In fact, this entire game feels like the best of the three, and I love that Yacht Club Games has been able to take an already incredible game and improve upon it in so many ways. My affinity for a more gothic style and desire for everything to be a little darker certainly implied that this game would be my favorite, but the execution of everything from design, gameplay, sound, and feel solidified that idea.
The game’s story acts as prequel to the events of Shovel of Hope, and sees our playable hero Specter Knight as he attempts to convince and recruit the Order of No Quarter. It means that there’s another opportunity to fight each boss, but just like the rest of the game, each fight has been redesigned entirely. Defeating a boss sends them back to Specter Knight’s headquarters- specifically to the dining hall where they hang out for a feast and willingly engage in some conversation if you initiate it.
In addition to the story beats that play out as Specter Knight wrangles up a team for Enchantress, we get to play through key moments of his backstory and find a little heart within the rouge reaper. By the end, I was left a little heartfelt and learned so much more about the motivation of not only Specter Knight but what drives everyone in this world.
As Specter Knight is working under Enchantress, he calls her fortress home. Not only does the fortress act as the village did for Shovel Knight or beneath the village did for Plague Knight, but it doubles as the world map as well in a really neat way. Within the fortress, Specter Knight can obtain and upgrade weapons, as well as unlock new suits and secrets.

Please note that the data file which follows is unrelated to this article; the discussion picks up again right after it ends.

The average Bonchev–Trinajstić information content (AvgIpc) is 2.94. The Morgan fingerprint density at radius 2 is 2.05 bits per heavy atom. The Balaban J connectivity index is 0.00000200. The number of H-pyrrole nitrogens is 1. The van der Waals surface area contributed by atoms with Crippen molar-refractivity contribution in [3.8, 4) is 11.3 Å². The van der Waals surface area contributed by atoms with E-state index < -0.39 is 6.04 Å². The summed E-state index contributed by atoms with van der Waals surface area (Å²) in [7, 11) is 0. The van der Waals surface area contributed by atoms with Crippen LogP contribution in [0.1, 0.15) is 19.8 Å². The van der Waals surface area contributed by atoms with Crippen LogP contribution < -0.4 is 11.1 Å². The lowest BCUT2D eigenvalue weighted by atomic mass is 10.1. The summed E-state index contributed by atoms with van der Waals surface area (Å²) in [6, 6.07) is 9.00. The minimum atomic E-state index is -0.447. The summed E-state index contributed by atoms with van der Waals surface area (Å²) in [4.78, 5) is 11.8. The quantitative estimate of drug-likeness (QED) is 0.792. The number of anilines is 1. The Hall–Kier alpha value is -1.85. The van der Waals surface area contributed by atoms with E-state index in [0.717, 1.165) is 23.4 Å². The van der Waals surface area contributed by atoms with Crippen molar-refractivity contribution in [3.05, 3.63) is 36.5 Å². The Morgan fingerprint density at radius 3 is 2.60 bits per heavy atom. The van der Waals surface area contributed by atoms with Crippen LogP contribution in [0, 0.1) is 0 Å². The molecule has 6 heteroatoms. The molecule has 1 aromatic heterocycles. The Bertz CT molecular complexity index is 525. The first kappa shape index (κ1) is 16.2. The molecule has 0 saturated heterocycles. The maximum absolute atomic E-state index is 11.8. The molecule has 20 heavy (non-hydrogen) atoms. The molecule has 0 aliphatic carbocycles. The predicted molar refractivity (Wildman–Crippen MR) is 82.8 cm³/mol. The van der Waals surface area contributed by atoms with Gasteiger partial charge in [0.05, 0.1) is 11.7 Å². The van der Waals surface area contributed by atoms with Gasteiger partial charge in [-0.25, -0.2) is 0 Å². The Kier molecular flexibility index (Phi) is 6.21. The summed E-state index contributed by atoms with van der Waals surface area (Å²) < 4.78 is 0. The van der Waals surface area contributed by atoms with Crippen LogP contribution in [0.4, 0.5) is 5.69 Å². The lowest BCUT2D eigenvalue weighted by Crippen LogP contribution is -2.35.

In order to obtain and use secondary weapons in Specter of Torment, the player is dropped into a test stage that forces you to learn how to use it before exiting the area. It helps to define what you can and can’t do with each curio, and immediately opens up new possibilities for finding secrets or moving through a more difficult area within a stage. Each curio also contains a way to upgrade for a small price, and upgrading usually extends duration of an effect or strength of its outcome.
Part of what made Shovel of Hope such a masterpiece and homage to the best games on NES was its soundtrack, and Specter of Torment carries the legacy forward. Jake Kaufman takes the base of each piece in the original and strips it to its core melodies. Then, each one is redesigned and crafted to fit perfectly with this new adventure. Each track develops on the ideas of the first and recapitulates them into the beautiful score you find within this world.
That too, goes for what Yacht Club Games has done for the rest of Specter of Torment, as it becomes what feels like the next movement in the developer’s sonata of perfection. The ideas of the first, stripped down to the core and reimagined in a different key. Specter of Torment is a tremendous continuation of the Shovel Knight legacy and it easily falls into the rotation of games that I replay every year, and a strong contender for game of the year.